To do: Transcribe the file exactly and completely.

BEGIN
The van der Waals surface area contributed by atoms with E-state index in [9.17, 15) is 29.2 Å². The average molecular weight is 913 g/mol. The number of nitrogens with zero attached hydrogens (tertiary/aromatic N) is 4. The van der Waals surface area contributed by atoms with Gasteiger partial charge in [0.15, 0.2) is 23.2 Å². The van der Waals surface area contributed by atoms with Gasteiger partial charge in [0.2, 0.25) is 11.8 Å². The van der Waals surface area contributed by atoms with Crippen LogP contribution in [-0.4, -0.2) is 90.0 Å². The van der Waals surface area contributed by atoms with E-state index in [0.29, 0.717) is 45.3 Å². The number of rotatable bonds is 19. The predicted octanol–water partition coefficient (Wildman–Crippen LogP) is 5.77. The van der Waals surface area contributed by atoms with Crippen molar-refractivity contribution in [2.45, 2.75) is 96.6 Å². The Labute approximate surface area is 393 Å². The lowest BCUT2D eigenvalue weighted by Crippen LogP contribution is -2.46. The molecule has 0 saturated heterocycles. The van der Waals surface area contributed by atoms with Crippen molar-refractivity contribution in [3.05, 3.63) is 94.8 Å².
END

The van der Waals surface area contributed by atoms with E-state index in [9.17, 15) is 29.2 Å². The average molecular weight is 913 g/mol. The number of nitrogens with zero attached hydrogens (tertiary/aromatic N) is 4. The van der Waals surface area contributed by atoms with Gasteiger partial charge in [0.15, 0.2) is 23.2 Å². The van der Waals surface area contributed by atoms with Gasteiger partial charge in [0.2, 0.25) is 11.8 Å². The van der Waals surface area contributed by atoms with Crippen LogP contribution in [-0.4, -0.2) is 90.0 Å². The van der Waals surface area contributed by atoms with E-state index in [0.29, 0.717) is 45.3 Å². The number of rotatable bonds is 19. The predicted octanol–water partition coefficient (Wildman–Crippen LogP) is 5.77. The van der Waals surface area contributed by atoms with Crippen molar-refractivity contribution in [2.45, 2.75) is 96.6 Å². The Labute approximate surface area is 393 Å². The lowest BCUT2D eigenvalue weighted by Crippen LogP contribution is -2.46. The molecule has 0 saturated heterocycles. The van der Waals surface area contributed by atoms with Crippen molar-refractivity contribution in [3.05, 3.63) is 94.8 Å².